Isolation, anxiety and disconnectedness are all concerns facing us as we weather the storm of the COVID-19 pandemic.
However new research says these feelings are experienced by over 40 per cent of new mums, especially in relation to breastfeeding, before even factoring in additional stress caused by the pandemic.
Tamworth midwife and businesswoman extraordinaire Edwina Sharrock said in this day and age, the rates of stress and anxiety new mothers are facing in society is "ridiculous".
"I was shocked at the statistics. Shocked but not surprised," she told the Leader.
Unfortunately, mothers often come to me feeling ashamed and isolated because they haven't spoken to anyone. With education and support, it doesn't have to be that way.Edwina Sharrock
"I think that there is a huge amount of pressure put on mothers about feeding, that it should be seamless, when actually it's a learned art."
According to statistics collated by health technology company Phillips Avent, over half of Australian mums say there is still a cultural taboo surrounding breastfeeding.
Just over 40 per cent report feeling uncomfortable breastfeeding or pumping in public, and even more admit they felt isolated when breastfeeding their baby.
Almost a third of Australian mums are embarrassed talking about their feeding issues because of societal pressures.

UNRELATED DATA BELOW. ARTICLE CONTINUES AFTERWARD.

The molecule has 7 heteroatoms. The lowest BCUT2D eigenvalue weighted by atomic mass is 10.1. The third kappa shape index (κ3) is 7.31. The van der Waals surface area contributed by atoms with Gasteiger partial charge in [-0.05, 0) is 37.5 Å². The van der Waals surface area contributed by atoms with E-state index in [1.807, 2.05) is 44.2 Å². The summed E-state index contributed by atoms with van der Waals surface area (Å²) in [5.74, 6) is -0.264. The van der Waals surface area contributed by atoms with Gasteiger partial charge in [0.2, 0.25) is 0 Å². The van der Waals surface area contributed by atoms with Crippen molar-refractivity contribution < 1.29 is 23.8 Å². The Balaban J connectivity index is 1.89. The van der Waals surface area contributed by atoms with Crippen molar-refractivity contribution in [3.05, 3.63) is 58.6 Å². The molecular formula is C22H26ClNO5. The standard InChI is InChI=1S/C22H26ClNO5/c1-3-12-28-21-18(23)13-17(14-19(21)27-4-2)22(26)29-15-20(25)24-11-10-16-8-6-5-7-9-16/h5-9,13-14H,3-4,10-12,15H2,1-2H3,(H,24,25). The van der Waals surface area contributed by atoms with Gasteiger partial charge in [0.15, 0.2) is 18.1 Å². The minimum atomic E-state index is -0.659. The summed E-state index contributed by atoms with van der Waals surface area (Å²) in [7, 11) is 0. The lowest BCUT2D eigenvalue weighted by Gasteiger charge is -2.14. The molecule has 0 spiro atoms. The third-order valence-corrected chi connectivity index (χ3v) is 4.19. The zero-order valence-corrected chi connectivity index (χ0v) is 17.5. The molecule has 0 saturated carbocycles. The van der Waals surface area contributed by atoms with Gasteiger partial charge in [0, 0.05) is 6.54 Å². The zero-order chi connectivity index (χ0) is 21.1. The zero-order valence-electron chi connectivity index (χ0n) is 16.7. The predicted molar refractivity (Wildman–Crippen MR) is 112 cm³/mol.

A Tamworth midwife, founder of Birth Beat and mother herself, Mrs Sharrock said having feeding issues is completely normal.
"Unfortunately, mothers often come to me feeling ashamed and isolated because they haven't spoken to anyone. With education and support, it doesn't have to be that way," she said.
With her first child she had a "seamless" breastfeeding journey. However had "every possible challenge" when it came to her second.
Plenty of research has been done on clinical outcomes, she said, and commends this research done around how new mothers are feeling and says there should be more.
"As a society it makes us think 'what can we do to help make their experience easier?' Kindness and love are never not needed."
One of the stressors listed for new mums is returning to work. This means having to navigate the business world while trying to pump breast milk, tackling that societal stigma.
"Speaking to a mother who is in our online program, there is a lot of financial pressure on families [from COVID], which may mean mums are needing to return to work earlier than planned," she noted.
Speaking to a mother who is in our online program, there is a lot of financial pressure on families [from COVID], which may mean mums are needing to return to work earlier than planned.Edwina Sharrock
"That's where we need to learn how to support that return to work."
But despite the manifold negatives of the pandemic, she says having more services online for new and expectant mums is something that will go along way towards creating a stronger support network.
"As rural women, I think we've always been doing [online] because we haven't had access to a lot of services.
moving away from attending those education programs at hospitals which are generally considered a place for illness.
"But with the pandemic, more people are accessing things online,
"With that, the online programs are sure to improve as the demand rises. That can only be a good thing."
This World Breastfeeding Week, Philips Avent is encouraging all women to share their breastfeeding story on social media to help normalise breastfeeding,